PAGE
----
Sunday, February 08, 2015

Cucina Povera Spaghetti

When I go about downtown or malls, I cannot help but notice that it is unusually quiet.

On Sundays, if I have to go to BIG supermarket in Publika, it would always be packed to the brim, that you had to rub shoulders (or even trolleys or baskets) with other shoppers.

But today, it was simply free and easy. Very few shoppers.

The same with Village Grocer as well.

Very frankly put it this way.

It has been going on for a while, starting from end of last year.

There was this rather sombre mood everywhere.

It is hard to stomach the cold hard truth.

You know what I mean. The incoming April thing and the weakening of the currency, and all things not nice predicted.

It will be good, if you can start a habit by preparing food at home.

Save yourself some money for the rainy days!

Here is an inspiration for you.

Pasta alla briciole

Pasta alla briciole (pasta with fried breadcrumbs); adapted from the book Cucina Povera: Tuscan Peasant Cooking 

"The topping for this pasta is sometimes called poor man's parmigiano and represents cucina povera at its most frugal.Women would save every bread crumb until there were enough to dress pasta, garnish soups, or to flavor roasted or grilled vegetables.for this dish, the breadcrumbs are tossed with garlic and spicy red pepper flakes that have been sautéed in olive oil. The finished topping is crunchy with a wonderful spicy flavour"

Serves 2

220g - 228g gram of spaghetti 

A deep pot filled with water (3/4 full)

1/2 cup of breadcrumbs 

1/8 cup of olive oil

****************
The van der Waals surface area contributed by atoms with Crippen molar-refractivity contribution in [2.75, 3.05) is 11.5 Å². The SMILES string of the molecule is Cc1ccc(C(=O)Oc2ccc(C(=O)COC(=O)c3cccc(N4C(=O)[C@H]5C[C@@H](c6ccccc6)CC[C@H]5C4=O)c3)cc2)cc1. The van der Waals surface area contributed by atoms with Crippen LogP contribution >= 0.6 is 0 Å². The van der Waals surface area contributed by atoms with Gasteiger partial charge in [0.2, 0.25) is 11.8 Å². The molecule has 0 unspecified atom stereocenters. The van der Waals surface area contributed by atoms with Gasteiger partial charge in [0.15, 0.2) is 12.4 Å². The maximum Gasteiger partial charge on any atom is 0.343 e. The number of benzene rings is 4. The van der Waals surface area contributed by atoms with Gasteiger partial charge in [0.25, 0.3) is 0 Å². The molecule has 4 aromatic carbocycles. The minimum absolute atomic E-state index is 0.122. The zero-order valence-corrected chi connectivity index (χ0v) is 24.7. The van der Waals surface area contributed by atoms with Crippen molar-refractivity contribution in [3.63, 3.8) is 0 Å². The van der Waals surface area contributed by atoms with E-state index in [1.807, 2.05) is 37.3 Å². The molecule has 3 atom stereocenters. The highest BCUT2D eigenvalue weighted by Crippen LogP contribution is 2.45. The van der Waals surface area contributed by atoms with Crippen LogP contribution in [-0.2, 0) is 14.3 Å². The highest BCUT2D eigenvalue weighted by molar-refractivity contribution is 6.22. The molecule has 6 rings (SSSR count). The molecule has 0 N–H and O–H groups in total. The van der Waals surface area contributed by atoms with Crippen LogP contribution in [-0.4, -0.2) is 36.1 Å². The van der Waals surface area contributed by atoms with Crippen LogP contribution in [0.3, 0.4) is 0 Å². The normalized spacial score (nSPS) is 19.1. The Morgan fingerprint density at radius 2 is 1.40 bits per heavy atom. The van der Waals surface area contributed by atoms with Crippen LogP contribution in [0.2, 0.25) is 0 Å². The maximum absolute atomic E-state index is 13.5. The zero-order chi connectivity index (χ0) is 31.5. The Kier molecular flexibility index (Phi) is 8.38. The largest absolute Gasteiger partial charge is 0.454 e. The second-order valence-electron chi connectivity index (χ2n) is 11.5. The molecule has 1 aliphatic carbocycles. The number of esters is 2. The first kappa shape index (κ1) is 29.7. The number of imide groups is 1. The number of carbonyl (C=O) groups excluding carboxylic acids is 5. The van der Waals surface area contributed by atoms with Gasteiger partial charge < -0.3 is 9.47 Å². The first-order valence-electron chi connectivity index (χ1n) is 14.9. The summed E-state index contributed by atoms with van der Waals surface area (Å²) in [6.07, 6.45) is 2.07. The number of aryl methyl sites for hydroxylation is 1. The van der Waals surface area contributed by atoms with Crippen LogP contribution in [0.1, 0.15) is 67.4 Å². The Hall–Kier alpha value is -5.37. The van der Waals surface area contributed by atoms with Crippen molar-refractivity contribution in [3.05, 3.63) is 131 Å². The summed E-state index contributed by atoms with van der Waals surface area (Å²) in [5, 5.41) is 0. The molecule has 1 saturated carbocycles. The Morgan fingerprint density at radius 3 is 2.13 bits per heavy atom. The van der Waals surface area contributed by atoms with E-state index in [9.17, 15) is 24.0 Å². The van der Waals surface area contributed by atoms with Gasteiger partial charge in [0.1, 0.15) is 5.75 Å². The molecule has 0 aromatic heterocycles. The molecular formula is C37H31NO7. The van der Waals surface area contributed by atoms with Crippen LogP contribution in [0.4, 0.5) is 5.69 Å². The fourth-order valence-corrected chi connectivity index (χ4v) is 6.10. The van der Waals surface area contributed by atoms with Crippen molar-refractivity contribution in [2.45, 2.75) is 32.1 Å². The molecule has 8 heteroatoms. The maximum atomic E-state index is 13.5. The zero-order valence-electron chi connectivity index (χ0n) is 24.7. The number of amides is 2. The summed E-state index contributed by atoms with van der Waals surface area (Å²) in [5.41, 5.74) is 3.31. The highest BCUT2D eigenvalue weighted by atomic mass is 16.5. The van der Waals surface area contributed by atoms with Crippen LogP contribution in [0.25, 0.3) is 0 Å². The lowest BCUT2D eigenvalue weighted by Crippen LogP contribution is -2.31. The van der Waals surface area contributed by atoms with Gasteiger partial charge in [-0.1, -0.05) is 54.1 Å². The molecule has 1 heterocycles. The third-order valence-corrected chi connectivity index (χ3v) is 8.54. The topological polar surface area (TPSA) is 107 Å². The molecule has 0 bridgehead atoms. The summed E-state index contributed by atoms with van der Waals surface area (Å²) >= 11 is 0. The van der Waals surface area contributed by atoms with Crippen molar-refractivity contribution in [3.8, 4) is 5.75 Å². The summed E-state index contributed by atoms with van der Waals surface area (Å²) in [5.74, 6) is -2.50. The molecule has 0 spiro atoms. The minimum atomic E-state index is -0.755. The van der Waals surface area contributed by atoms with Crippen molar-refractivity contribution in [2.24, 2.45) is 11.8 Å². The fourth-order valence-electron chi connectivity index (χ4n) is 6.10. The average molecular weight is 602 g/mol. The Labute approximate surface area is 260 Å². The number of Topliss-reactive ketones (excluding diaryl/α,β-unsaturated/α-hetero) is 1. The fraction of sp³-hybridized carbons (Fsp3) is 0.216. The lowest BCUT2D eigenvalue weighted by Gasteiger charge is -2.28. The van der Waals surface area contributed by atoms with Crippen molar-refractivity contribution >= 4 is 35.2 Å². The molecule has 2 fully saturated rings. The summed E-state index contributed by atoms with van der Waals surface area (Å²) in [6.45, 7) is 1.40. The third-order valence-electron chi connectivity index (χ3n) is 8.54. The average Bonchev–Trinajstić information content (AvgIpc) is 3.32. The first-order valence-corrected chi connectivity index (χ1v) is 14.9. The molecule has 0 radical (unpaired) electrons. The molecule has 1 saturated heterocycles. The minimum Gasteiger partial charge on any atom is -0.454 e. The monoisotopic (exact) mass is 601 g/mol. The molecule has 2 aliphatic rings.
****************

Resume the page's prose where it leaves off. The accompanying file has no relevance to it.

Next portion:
2 cloves of garlic, finely chopped

1/2 teaspoon of smoked paprika powder

salt and pepper to taste

2 cured anchovies, mashed until fine and placed in a deep salad bowl (the ones in a tin or a small jar)

1/2 teaspoon of dried parsley flakes


Heat a pan with olive oil, fry the garlic. Once the garlic imparts the wonderful aroma, stir in the breadcrumbs, fry briefly. Add the smoked paprika, and season to taste with salt and pepper. Once the breadcrumbs become crisp, set aside to cool.

Boil the water on full whack in the pot, until you see rolling bubbles. At this point, add in a tablespoon of rock salt. As Nigella Lawson said, the water meant to cook pasta had to be as "salty as the sea of Mediterranean".  

Chuck your spaghetti in, and cook until al dente. I am using De Cecco, I cook for about 10 to 11 minutes for al dente. Different brand differs.

Once the spaghetti is done, drain the spaghetti and transfer the pasta to the deep bowl containing mashed anchovies. Coat the strands through carefully and pour in the breadcrumbs. 

Divide the spaghetti between two plates and garnish with the parsley flakes.


This dish can keep you full for a long time! 


I mean, really long.

The breadcrumbs will knock your socks off!

1 comment:

The Yum List said...

Yes, so much cheaper and often much healthier to eat at home.